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Unit 1 Text B Why do smart people do dumb things?翻译,原文和录音

[2018年11月6日] 来源:新视野大学英语Unit 1 编辑:给力英语网   字号 [] [] []  

Why do smart people do dumb things?

1 Orthodox views prize intelligence and intellectual rigor highly in the modern realm of universities and tech industry jobs. One of the underlying assumptions of this value system is that smart people by virtue of what they've learned will formulate better decisions. Often this is true. Yet psychologists who study human decision-making processes have uncovered cognitive biases common to all people regardless of intelligence that can lead to poor decisions in experts and laymen alike.

2 Thankfully these biases can be avoided. Understanding how and in what situations they occur can give you an awareness of your own limitations and allow you to factor them into your decision-making.

3 One of the most common biases is what is known as the fundamental attribution error. Through this people attribute the failures of others to character flaws and their own to mere circumstance subconsciously considering their own characters to be stainless. "Jenkins lost his job because of his incompetence; I lost mine because of the recession." It also leads us to attribute our own success to our qualifications discounting luck while seeing others' success as the product of mere luck.

4 In other words we typically demand more accountability from others than we do from ourselves. Not only does this lead to petty judgments about other people it also leads to faulty risk assessment when you assume that certain bad things only happen to others. For example you might assume without evidence that the price of your house will go up even though 90 percent of them have dropped in price because you yourself are more competent.

5 Confirmation bias is sometimes found together with fundamental attribution error. This one has two parts. First we tend to gather and rely upon information that only confirms our existing views. Second we avoid or veto things that refute our preexisting hypotheses.

6 For example imagine that you suspect your computer has been hacked. Every time it stalls or has a little error you assume that it was triggered by a hacker and that your suspicions are valid. This bias plays an especially big role in rivalries between two opposing views. Each side partitions their own beliefs in a logic-proof loop and claims their opponent is failing to recognize valid points. Outwitting confirmation bias therefore requires exploring both sides of an argument with equal diligence.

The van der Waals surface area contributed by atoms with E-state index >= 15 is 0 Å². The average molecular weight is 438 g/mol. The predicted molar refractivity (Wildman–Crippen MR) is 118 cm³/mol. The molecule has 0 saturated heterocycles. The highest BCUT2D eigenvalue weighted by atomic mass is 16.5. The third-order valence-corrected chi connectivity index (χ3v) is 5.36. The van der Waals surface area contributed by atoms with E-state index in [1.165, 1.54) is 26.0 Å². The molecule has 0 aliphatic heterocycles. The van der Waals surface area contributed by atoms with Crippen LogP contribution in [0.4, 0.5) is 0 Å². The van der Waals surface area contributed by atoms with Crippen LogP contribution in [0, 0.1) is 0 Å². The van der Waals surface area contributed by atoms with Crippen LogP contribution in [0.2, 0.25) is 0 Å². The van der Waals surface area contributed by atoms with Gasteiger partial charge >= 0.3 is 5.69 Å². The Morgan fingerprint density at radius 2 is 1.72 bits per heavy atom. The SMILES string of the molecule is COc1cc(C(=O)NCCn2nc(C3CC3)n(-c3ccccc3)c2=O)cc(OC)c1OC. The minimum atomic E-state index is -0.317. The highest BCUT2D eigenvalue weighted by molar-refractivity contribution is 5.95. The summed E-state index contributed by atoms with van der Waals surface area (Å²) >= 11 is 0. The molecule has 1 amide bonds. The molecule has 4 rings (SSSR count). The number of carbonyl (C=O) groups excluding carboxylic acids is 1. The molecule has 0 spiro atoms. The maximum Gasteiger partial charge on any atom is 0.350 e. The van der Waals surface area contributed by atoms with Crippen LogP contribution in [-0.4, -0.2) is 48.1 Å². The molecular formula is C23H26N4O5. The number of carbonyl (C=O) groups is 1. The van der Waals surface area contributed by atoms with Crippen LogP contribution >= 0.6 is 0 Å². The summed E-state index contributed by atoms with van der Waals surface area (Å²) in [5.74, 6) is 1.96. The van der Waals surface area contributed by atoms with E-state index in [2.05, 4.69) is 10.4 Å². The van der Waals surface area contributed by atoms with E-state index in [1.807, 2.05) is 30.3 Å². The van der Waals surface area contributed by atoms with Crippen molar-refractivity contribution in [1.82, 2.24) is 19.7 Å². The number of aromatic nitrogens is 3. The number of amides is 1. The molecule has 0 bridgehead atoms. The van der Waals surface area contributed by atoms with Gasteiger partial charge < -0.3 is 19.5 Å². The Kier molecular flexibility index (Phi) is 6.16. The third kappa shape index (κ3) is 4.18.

7 Similar to confirmation bias is the overconfidence bias. In an ideal world we could be correct 100 percent of the time we were 100 percent sure about something correct 80 percent of the time we were 80 percent sure about something and so on. In reality people's confidence vastly exceeds the accuracy of those judgments. This bias most frequently comes into play in areas where someone has no direct evidence and must make a guess  estimating how many people are in a crowded plaza for example or how likely it will rain. To make matters worse even when people are aware of overconfidence bias they will still tend to overstate the chances that they are correct. Confidence is no prophet and is best used together with available evidence. When witnesses are called to testify in a court trial the confidence in their testimony is measured along with and against the evidence at hand.

8 The availability bias is also related to errors in estimation in that we tend to estimate what outcome is more likely by how easily we can recount an example from memory. Since the retention and retrieval of memories is biased toward vivid sensational or emotionally charged examples decisions based on them can often lead to strange inaccurate conclusions.

9 In action this bias might lead someone to cancel a trip to for example the Canary Islands because of a report that the biggest plane crash in history happened there. Likewise some people might stop going out at night for fear of assault or rape.

10 Repelling the availability bias calls for an empirical approach to a particular decision one not based on the obscured reality of vivid memory. If there is a low incidence of disaster like only one out of 100000 plane landings results in a crash it is safe to fly to the Canary Islands. If one out of one million people who go out is assaulted it is safe to go out at night.

11 The sunk cost fallacy has a periodic application and was first identified by economists. A good example of how it works is the casino slot machine. Gamblers with a high threshold for risk put money into a slot machine hoping for a big return but with each pull of the lever they lose some money playing the odds. If they have been pulling the lever many times in a row without success they might decide that they had better keep spending money at the machine or they will have wasted everything they already put in.

12 The truth is that every pull of the lever has the same winning probability of nearly one in a trillion regardless of how much money has been put in before  the previous plays were sunk costs.

13 In everyday life this can lead people to stay in damaging situations because of how much they have already put in stuck on the erroneous belief that the value of that time or energy they have invested will decay or disappear if they leave. The wisest course is to recognize the effects of the sunk cost fallacy and to leave a bad situation regardless of how much you have already invested.

14 While there are still more biases the key to avoiding them remains the same: When a decision matters it is best to rely on watertight logic and a careful examination of the evidence and to remain aware that what seems like good intuition is always subject to errors of judgment.